Letitia James Demands State and City Fight Spike in Sexual Assault

Public Advocate Letitia James  (Photo" Andrew Burton/Getty Images)

Public Advocate Letitia James (Photo” Andrew Burton/Getty Images) (Photo: Andrew Burton for Getty Images)

Public Advocate Letitia James is calling for Albany and City Hall to commit almost $7 million in an effort to combat a recent uptick in rapes and sexual assaults.

In a series of proposals unveiled yesterday to the Observer, Ms. James requested the state set aside $5.8 million in the state budget for rape prevention and sexual assault victim services, and for the city to invest an additional $900,000 in forensic centers in the Bronx and Brooklyn. The plan comes as sexual assault rates in New York City have risen, Ms. James’ office said, with CompStat figures showing a 9.6 percent increase in such crimes in the week ending February 22. Sexual assaults have been rising over the last five years, her office said, with studies indicating as many as 50,000 rapes occur in the city each year—though just 1,500 are reported.

“The rise in sex crimes in our city is unacceptable,” said Ms. James, recalling the brutal rape of a 12-year-old girl in the Bronx last month. “We must dedicate every resource we can to prevention and response, which is why I am calling for increased funding for rape crisis centers, restoration of funds for rape prevention programs, funding to create SAFE Centers of Excellence in the Bronx and Brooklyn, and increased vigilance from every New Yorker to report sexual assault in their communities.”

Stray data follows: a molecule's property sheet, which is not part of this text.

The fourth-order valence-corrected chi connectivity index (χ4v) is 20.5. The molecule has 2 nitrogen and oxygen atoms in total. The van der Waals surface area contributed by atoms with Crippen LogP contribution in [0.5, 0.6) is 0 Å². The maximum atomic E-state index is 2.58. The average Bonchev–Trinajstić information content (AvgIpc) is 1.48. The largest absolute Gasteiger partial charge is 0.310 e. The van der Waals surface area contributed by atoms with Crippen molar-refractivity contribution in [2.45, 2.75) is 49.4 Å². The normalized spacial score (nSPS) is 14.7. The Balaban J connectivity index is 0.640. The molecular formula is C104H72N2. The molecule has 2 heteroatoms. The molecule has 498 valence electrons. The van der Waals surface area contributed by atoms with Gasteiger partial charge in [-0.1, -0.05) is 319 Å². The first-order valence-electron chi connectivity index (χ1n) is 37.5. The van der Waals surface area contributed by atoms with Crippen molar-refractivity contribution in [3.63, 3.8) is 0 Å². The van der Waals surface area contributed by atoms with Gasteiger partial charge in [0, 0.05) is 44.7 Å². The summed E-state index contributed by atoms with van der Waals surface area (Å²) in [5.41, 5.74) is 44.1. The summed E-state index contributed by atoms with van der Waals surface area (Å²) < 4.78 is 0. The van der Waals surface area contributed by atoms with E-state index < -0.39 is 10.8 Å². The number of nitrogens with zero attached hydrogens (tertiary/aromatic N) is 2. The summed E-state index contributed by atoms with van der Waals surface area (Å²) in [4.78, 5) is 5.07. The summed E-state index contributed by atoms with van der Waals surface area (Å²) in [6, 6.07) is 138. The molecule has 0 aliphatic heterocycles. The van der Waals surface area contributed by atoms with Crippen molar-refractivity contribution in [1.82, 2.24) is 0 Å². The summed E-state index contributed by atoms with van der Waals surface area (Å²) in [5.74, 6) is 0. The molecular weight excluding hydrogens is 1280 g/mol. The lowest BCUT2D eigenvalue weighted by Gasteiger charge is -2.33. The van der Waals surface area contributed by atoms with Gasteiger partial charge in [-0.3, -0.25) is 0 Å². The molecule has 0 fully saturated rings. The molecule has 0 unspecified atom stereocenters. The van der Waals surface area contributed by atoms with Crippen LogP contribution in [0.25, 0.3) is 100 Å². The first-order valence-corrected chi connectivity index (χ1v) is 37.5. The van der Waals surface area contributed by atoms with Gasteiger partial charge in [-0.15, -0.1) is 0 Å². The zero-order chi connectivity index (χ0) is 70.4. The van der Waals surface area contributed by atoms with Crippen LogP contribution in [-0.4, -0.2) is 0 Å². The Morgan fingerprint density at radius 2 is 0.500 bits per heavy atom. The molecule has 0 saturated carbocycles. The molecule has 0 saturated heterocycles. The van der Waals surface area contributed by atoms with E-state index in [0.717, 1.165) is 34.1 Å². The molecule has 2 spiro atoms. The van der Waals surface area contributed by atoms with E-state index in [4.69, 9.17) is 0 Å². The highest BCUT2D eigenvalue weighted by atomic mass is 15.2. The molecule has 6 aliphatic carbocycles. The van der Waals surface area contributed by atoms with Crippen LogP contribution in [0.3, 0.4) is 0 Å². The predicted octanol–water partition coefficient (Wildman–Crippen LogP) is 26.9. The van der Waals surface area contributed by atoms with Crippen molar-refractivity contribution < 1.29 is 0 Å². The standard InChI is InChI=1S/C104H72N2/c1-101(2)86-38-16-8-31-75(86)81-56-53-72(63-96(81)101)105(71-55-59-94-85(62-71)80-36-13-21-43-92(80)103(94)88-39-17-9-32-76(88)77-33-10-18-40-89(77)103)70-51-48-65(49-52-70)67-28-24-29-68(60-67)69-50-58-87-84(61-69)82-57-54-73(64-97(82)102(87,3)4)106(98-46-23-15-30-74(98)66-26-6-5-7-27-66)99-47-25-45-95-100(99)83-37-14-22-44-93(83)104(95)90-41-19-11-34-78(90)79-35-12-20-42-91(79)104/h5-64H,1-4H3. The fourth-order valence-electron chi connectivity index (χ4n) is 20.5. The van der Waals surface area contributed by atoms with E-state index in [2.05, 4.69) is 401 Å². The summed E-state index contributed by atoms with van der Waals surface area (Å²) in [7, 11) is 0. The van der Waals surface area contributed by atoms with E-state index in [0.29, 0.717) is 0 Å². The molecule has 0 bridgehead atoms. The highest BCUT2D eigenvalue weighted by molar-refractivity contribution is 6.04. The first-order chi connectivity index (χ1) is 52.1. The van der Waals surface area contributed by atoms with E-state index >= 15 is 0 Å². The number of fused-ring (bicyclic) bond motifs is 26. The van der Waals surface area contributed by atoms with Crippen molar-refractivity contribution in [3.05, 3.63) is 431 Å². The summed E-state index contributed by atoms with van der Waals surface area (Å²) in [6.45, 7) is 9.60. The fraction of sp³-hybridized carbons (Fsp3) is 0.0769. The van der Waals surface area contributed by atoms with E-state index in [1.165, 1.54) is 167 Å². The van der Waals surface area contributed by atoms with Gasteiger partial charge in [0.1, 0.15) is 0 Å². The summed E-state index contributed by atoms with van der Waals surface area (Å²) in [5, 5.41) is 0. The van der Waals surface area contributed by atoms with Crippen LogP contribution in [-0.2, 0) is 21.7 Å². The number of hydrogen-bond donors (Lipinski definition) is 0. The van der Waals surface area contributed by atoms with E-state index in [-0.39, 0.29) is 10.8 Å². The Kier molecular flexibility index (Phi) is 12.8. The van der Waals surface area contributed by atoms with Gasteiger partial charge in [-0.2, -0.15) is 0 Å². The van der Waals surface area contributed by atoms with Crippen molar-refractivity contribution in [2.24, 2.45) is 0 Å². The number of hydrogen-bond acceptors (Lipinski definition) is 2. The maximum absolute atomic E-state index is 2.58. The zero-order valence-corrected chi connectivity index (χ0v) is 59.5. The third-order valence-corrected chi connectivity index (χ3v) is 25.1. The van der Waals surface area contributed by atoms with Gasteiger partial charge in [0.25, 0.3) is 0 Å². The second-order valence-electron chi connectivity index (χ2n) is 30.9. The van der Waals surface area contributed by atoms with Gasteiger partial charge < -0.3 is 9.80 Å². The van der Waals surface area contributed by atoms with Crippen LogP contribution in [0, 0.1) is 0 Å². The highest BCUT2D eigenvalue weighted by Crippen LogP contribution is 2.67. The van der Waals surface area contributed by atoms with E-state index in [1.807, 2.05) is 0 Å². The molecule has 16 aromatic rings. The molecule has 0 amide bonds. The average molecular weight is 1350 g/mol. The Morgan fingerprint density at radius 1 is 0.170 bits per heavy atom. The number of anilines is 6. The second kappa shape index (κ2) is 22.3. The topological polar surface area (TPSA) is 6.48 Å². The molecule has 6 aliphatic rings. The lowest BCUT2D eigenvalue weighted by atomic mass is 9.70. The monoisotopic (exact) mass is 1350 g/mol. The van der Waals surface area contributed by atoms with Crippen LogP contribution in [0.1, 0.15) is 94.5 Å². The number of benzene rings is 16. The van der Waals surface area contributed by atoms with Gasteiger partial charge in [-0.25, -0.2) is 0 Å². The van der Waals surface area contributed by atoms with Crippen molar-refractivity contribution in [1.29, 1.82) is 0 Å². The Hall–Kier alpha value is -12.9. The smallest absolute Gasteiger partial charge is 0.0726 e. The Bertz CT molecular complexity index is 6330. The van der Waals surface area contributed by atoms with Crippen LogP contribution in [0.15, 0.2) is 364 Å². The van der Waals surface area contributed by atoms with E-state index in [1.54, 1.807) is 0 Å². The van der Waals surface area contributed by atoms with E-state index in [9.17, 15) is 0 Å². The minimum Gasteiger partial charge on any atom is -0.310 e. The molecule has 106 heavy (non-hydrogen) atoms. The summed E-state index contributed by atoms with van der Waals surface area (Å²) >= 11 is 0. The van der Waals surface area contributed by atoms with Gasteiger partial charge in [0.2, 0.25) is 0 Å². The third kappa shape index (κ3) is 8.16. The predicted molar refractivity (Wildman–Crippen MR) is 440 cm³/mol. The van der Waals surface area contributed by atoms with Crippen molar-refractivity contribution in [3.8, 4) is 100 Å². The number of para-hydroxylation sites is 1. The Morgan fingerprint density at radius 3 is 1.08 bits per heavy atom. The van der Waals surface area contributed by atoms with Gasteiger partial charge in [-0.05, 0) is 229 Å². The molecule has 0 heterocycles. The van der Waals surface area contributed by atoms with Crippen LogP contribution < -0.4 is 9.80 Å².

Under her proposal, the state would more than double the amount it spends on rape prevention to $3 million. Albany’s present outlay of almost $1.5 million toward such programs is scheduled to expire on April 1.

Similarly, state funding for victims services is set to drop by 42 percent at the beginning of next month—despite a 65 percent spike in such cases since 2012.

Ms. James noted that sexual assault has a disproportionate impact on minorities—roughly 40 percent of African-American women and 20 percent of Latinas are victims of sexual assault in their lifetimes—and argued the Bronx and Brooklyn are the most in need of new state-certified Sexual Assault Forensic Examiner centers to care for and examine victims.

The proposal drew plaudits from advocates.

“The Alliance supports the Public Advocate’s efforts to end sexual assault in New York City. We are particularly delighted to see the Public Advocate’s focus on expanding resources for all survivors of sexual assault,” said Mary Haviland, Executive Director of the New York City Alliance Against Sexual Assault. “Sexual assault has been a hidden and unjust situation for many years that must be addressed.”

Ms. James also has a bill before the Council aimed at combating sexual assault on college campuses.